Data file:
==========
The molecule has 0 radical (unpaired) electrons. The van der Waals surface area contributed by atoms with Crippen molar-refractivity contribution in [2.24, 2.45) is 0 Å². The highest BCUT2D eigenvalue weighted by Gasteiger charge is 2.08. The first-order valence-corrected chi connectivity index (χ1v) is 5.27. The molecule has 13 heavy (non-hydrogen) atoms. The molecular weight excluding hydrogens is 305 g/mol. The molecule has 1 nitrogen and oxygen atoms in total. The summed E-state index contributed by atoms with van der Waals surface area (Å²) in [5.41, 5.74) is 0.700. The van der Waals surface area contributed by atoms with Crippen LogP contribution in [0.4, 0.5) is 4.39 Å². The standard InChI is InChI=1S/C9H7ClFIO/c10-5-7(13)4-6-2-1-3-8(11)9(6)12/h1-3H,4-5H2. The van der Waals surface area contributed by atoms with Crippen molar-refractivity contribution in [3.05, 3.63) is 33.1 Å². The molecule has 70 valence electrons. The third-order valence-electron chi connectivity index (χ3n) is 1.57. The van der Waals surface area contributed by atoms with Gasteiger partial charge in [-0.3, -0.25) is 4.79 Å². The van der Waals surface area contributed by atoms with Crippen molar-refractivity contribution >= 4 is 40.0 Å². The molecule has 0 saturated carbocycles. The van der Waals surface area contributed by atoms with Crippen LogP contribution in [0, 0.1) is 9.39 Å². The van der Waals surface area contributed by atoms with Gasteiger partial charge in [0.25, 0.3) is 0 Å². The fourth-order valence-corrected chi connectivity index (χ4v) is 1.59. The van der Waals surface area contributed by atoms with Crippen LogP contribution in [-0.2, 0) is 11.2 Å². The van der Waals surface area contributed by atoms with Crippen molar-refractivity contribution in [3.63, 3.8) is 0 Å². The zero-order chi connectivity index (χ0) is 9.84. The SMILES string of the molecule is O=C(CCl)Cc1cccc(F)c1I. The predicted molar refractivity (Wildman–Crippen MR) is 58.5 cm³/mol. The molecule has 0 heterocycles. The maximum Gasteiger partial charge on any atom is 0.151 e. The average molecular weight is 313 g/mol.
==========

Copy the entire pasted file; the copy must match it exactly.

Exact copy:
The molecule has 0 radical (unpaired) electrons. The van der Waals surface area contributed by atoms with Crippen molar-refractivity contribution in [2.24, 2.45) is 0 Å². The highest BCUT2D eigenvalue weighted by Gasteiger charge is 2.08. The first-order valence-corrected chi connectivity index (χ1v) is 5.27. The molecule has 13 heavy (non-hydrogen) atoms. The molecular weight excluding hydrogens is 305 g/mol. The molecule has 1 nitrogen and oxygen atoms in total. The summed E-state index contributed by atoms with van der Waals surface area (Å²) in [5.41, 5.74) is 0.700. The van der Waals surface area contributed by atoms with Crippen LogP contribution in [0.4, 0.5) is 4.39 Å². The standard InChI is InChI=1S/C9H7ClFIO/c10-5-7(13)4-6-2-1-3-8(11)9(6)12/h1-3H,4-5H2. The van der Waals surface area contributed by atoms with Crippen molar-refractivity contribution in [3.05, 3.63) is 33.1 Å². The molecule has 70 valence electrons. The third-order valence-electron chi connectivity index (χ3n) is 1.57. The van der Waals surface area contributed by atoms with Gasteiger partial charge in [-0.3, -0.25) is 4.79 Å². The van der Waals surface area contributed by atoms with Crippen molar-refractivity contribution >= 4 is 40.0 Å². The molecule has 0 saturated carbocycles. The van der Waals surface area contributed by atoms with Crippen LogP contribution in [0, 0.1) is 9.39 Å². The van der Waals surface area contributed by atoms with Gasteiger partial charge in [0.25, 0.3) is 0 Å². The fourth-order valence-corrected chi connectivity index (χ4v) is 1.59. The van der Waals surface area contributed by atoms with Crippen LogP contribution in [-0.2, 0) is 11.2 Å². The van der Waals surface area contributed by atoms with Crippen molar-refractivity contribution in [3.63, 3.8) is 0 Å². The zero-order chi connectivity index (χ0) is 9.84. The SMILES string of the molecule is O=C(CCl)Cc1cccc(F)c1I. The predicted molar refractivity (Wildman–Crippen MR) is 58.5 cm³/mol. The molecule has 0 heterocycles. The maximum Gasteiger partial charge on any atom is 0.151 e. The average molecular weight is 313 g/mol.